What struck me most about this space was its contemporary vibe and bright colors. Swon researched colors that stimulate creativity and chose to paint bright orange and Nickelodeon green accent walls. We spent two hours chatting in the big conference room and kicked around blog ideas. As someone who thrives on bright colors, I did feel mentally energized.

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In Mason City, we don’t have a workspace sharing business like inTandem but we do have a lot of space. My friend Sara Broers recently wrote about reframing Mason City’s dead mall space as possibilities. We’re left with a big, dead mall on Federal Ave, an empty K-Mart on 4th, and a mostly empty Southbridge Mall. I like Broers’ encouragement to think outside the box instead of complaining.

I’m encouraged to see Sensory World open in the Southbridge Mall. It’s an indoor play place dedicated to families who have children with special needs. What if we continued to repurpose these empty spaces and consider them for purposes beyond only retail space? I think of indoor markets Midtown Global Market in Minneapolis, MN and NewBo City Market in Cedar Rapids, Iowa and shared workspaces like inTANDEM.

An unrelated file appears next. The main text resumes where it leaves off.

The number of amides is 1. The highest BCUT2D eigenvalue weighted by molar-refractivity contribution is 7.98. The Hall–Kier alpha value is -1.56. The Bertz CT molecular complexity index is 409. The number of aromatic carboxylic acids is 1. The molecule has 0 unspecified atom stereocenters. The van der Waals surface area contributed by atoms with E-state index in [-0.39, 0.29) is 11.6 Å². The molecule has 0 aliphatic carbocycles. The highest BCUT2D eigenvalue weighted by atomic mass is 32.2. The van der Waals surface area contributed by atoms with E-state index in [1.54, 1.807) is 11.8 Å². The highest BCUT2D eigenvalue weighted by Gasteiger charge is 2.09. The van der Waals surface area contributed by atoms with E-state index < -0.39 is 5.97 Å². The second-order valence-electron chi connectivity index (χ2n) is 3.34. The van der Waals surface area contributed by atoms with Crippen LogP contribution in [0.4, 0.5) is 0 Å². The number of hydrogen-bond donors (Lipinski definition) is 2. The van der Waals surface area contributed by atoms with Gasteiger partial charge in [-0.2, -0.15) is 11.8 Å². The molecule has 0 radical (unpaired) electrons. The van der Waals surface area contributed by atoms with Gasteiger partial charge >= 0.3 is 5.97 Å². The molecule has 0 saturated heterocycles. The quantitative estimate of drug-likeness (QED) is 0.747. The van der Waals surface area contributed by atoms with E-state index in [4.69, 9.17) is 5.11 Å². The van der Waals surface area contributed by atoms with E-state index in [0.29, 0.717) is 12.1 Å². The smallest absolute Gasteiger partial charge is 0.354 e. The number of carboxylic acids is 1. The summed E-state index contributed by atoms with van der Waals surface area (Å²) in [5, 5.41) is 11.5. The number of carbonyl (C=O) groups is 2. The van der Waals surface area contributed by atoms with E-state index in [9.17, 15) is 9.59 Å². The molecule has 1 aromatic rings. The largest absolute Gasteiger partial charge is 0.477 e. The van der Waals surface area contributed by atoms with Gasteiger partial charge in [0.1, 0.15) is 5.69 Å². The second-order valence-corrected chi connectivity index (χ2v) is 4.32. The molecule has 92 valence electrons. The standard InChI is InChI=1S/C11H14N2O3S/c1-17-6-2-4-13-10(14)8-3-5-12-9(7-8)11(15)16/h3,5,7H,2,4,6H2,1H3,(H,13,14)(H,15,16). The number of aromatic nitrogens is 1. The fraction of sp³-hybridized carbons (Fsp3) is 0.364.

What small businesses or start-ups are inspiring you right now? Do you have a favorite source for local bath and body products? 

wcbeth and jeni

Beth and I sent our greetings from the little sculpture park on our return visit.

We Tried On Jane Young’s Hats & Gazed at Oculi: Webster City Part II

Disclaimer: Deb Brown, Executive Director of the Webster City Area Chamber of Commerce invited me to spend a day in Webster City as part of the “Six Bloggers on a Saturday” tour. All opinions are my own.

Last weekend, I joined six North Iowan bloggers on a one-hour road trip south to Webster City, Iowa for a bloggers tour. Deb coordinated visits to ten local shops, two historical sites, one restaurant, and a drive through a holiday lights display all within the span of seven hours. I broke kringla with the Mayor and found solace in pottery in Part I. This sequel is all about history. Join me on a photo journey through the Jane Young House & Kendall Young Library. If you’re fond of retro hats and grand, old libraries, this post’s for you.

Jane Young House
It’s hard to believe this huge house has moved twice, but it has. The Jane Young house currently rests next to the Kendall Young Library which seems perfectly fitting.